6 Lateral Epicondylitis (Tennis Elbow) Inflammation, at the muscular origin of the extensor carpi radialis brevis (ECRB).the most common overuse injury of the elbowup to 10 times more frequently than medial epicondylitismost often occurs between the third and fifth decades of life.
8 Ergonomic Stressors Frequent lifting Repetitive wrist dorsiflexion with forceSustained power gripping.Repetitive forearm supinationSudden elbow extensionTool use, shaking hand, twisting movement
9 Clinical Presentations lateral elbow pain of gradual onset.pain generally increases with activityPicking up a cup of coffee or a gallon of milkHeavy liftingGrippingPain may be present at night.Symptoms are typically unilateral.
10 Physical Examinationlocalized tenderness to palpation just distal and anterior to the lateral epicondyle.
12 Presumptive Diagnosis Requires: Local tenderness directly over the lateral epicondylePain aggravated by resisted wrist extension and radial deviationPain aggravated by strong grippingNormal elbow range of motion
13 Paraclinical TestingNo specific test is required
18 Carpal tunnel syndrome is a traumatic or pressure neuropathy of the median nerve in the wrist The most common entrapment neuropathy in the bodyCompression of the median nerve as it passes through the carpal tunnelOverall prevalence is 2.7%Is more common in women and between ages 40 to 60 years
24 SymptomsParesthesias in the median nerve distribution, gradually and spontaneouslyWith progression: pain, numbness, tingling and burningIn more progressed cases: Reduced force, Skin sensory deficit and Thenar Atrophy
25 DiagnosisHistory:Night-time and morning symptoms, sometimes occurring with driving, and relief by shaking or movement (Flick sign)Intermittent Nocturnal BrachalgiaClumsinessRule out of systemic causes
26 Physical Exam:Phalen’s Test and Tinnel’s signTwo-Point Discrimination Testthumb abductionthumb oppositionpinch movements
29 Electrodiagnostic studies: EMG/NCV confirm diagnosisThenar weakness should warrant full EMG studies
30 Treatment1- Treatment of associated conditions 2- Splinting the wrist in a neutral position at night and during the day . For 2 to 4 weeks Job task modification is often critical in this phase 3- Corticosteroid injection into the carpal tunnel 4- Surgery. After 3 month of conservative treatment
31 Surgery indications Progressive symptoms Persistent symptoms Thenar AtrophyEMG abnormalities
33 De Quervain’s DiseaseInflammation of the tendon sheath of the extensor pollicis brevis and abductor pollicis longusCombination of Tendonitis and Tenosynovitis.In individuals between 30 and 50 years of age and is ten times more prevalent among women than menMay be caused by OVER USE of thumb, like repetitive work and forceful gripping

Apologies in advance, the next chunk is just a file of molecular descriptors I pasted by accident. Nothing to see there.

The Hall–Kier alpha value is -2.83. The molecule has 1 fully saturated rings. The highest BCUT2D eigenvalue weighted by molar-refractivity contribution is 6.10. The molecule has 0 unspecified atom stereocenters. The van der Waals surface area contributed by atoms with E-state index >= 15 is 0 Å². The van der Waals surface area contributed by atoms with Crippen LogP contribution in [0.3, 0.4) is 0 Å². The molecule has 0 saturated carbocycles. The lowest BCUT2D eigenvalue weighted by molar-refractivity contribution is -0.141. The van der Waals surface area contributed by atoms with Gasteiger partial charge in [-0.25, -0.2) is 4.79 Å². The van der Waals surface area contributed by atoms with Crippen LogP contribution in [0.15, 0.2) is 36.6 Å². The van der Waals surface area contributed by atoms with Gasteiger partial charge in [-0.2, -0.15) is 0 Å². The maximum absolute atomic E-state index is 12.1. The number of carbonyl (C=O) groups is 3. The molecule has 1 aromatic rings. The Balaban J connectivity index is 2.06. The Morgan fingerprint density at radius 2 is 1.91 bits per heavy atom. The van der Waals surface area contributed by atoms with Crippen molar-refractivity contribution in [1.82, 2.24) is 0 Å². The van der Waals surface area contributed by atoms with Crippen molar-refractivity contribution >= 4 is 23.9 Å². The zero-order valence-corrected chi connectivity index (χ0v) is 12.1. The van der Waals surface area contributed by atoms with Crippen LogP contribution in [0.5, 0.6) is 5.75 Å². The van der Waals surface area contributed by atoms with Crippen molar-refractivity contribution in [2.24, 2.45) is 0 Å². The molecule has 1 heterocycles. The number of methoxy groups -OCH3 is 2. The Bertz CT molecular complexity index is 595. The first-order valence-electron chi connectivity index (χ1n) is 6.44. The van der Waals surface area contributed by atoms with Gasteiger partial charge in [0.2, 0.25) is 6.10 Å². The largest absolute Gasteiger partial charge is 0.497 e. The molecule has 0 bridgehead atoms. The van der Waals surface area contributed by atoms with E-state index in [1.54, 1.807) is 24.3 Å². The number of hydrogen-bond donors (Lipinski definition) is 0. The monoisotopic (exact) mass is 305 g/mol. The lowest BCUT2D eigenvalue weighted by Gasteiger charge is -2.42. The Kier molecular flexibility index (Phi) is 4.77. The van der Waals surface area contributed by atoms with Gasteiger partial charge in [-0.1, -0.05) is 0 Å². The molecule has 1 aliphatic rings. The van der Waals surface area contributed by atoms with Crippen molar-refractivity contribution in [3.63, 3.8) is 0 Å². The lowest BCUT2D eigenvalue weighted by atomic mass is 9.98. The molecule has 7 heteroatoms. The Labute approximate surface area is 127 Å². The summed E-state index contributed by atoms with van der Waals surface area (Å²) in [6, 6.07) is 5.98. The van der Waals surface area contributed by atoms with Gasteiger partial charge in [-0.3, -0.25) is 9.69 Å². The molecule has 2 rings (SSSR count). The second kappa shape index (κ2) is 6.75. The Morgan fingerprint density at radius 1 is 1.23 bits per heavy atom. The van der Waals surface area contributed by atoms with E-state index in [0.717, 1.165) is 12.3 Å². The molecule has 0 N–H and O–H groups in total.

34 Symptoms pain at the base of the thumb. swelling Differential diagnosisOld nonunion of navicular boneOsteoartritis of first carpometacarpal joint
38 Stenosing tenosinovitis of the flexor tendon of the finger Painful snap or jerking movements in PIPCollapse the joint suddenly like a triggerUsually associated with using tools that have handles with hard or sharp edges.
57 Kyphosis is excessive curvature of the spine in the sagittal (A-P) plane. The normal back has 20° to 45° of curvature in the upper back, and anything in excess of 45° is called kyphosis.Scoliosis is abnormal curvature of the spine in the coronal (lateral) plane. Scoliosis of between 10° and 20° is called mild. Less than 10° is postural variation.Lordosis or hyperlordosis is excessive curving of the lower spine and is often associated with scoliosis or kyphosis.
58 Straight Leg Raise SLR Sensitivity 91% Specificity 26 % Examiner raises straight leg (30 to 60 degrees) eliciting radicular pain on same side (Lasegue Sign). Then lowers leg until pain goes away, the foot is then dorsiflexed causing return of painSensitivity 91%Specificity 26 %Consider Trendelenberg for Hip abductor weakness (L5) Hip extension for S1; short squat/getting out of chair (L4)
59 Crossed Straight Leg Raise (Crossed SLR)Examiner raises straight leg (30 to 60 degrees) eliciting radicular pain on opposite side.Sensitivity 25%Specificity 90-97%Consider Trendelenberg for Hip abductor weakness (L5) Hip extension for S1; short squat/getting out of chair (L4)
60 Reverse Straight Leg Raise (Reverse SLR)Patient is prone, examiner raises straight leg (30 to 60 degrees) –pain radiating to anterior thigh indicative of L3-L4 root irritationSensitivity ?Specificity ?Consider Trendelenberg for Hip abductor weakness (L5) Hip extension for S1; short squat/getting out of chair (L4)